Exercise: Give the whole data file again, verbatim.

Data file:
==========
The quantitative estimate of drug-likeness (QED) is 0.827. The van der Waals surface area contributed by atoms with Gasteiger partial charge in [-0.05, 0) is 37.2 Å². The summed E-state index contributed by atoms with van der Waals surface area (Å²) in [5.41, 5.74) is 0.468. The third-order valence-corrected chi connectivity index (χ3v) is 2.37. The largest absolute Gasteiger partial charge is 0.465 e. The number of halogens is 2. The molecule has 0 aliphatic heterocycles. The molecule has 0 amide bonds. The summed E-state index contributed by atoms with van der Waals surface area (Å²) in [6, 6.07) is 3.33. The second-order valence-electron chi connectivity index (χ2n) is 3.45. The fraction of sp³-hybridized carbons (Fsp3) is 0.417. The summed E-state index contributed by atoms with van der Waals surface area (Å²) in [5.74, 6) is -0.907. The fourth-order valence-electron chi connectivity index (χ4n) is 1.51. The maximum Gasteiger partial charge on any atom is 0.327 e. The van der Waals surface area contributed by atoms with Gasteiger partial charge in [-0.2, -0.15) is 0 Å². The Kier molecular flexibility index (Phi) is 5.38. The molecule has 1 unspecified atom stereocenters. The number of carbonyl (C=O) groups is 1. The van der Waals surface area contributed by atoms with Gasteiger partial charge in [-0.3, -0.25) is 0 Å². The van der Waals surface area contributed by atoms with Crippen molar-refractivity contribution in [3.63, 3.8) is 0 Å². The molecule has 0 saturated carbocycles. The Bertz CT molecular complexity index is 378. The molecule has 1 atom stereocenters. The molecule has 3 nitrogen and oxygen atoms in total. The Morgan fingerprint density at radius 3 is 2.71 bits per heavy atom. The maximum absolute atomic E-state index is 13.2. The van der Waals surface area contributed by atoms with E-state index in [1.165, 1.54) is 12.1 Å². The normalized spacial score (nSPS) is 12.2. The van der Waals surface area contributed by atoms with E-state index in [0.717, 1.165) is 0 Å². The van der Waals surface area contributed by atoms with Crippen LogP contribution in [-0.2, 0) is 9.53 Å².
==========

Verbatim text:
The quantitative estimate of drug-likeness (QED) is 0.827. The van der Waals surface area contributed by atoms with Gasteiger partial charge in [-0.05, 0) is 37.2 Å². The summed E-state index contributed by atoms with van der Waals surface area (Å²) in [5.41, 5.74) is 0.468. The third-order valence-corrected chi connectivity index (χ3v) is 2.37. The largest absolute Gasteiger partial charge is 0.465 e. The number of halogens is 2. The molecule has 0 aliphatic heterocycles. The molecule has 0 amide bonds. The summed E-state index contributed by atoms with van der Waals surface area (Å²) in [6, 6.07) is 3.33. The second-order valence-electron chi connectivity index (χ2n) is 3.45. The fraction of sp³-hybridized carbons (Fsp3) is 0.417. The summed E-state index contributed by atoms with van der Waals surface area (Å²) in [5.74, 6) is -0.907. The fourth-order valence-electron chi connectivity index (χ4n) is 1.51. The maximum Gasteiger partial charge on any atom is 0.327 e. The van der Waals surface area contributed by atoms with Gasteiger partial charge in [-0.2, -0.15) is 0 Å². The Kier molecular flexibility index (Phi) is 5.38. The molecule has 1 unspecified atom stereocenters. The number of carbonyl (C=O) groups is 1. The van der Waals surface area contributed by atoms with Gasteiger partial charge in [-0.3, -0.25) is 0 Å². The van der Waals surface area contributed by atoms with Crippen molar-refractivity contribution in [3.63, 3.8) is 0 Å². The molecule has 0 saturated carbocycles. The Bertz CT molecular complexity index is 378. The molecule has 1 atom stereocenters. The molecule has 3 nitrogen and oxygen atoms in total. The Morgan fingerprint density at radius 3 is 2.71 bits per heavy atom. The maximum absolute atomic E-state index is 13.2. The van der Waals surface area contributed by atoms with E-state index in [1.165, 1.54) is 12.1 Å². The normalized spacial score (nSPS) is 12.2. The van der Waals surface area contributed by atoms with E-state index in [0.717, 1.165) is 0 Å². The van der Waals surface area contributed by atoms with Crippen LogP contribution in [-0.2, 0) is 9.53 Å².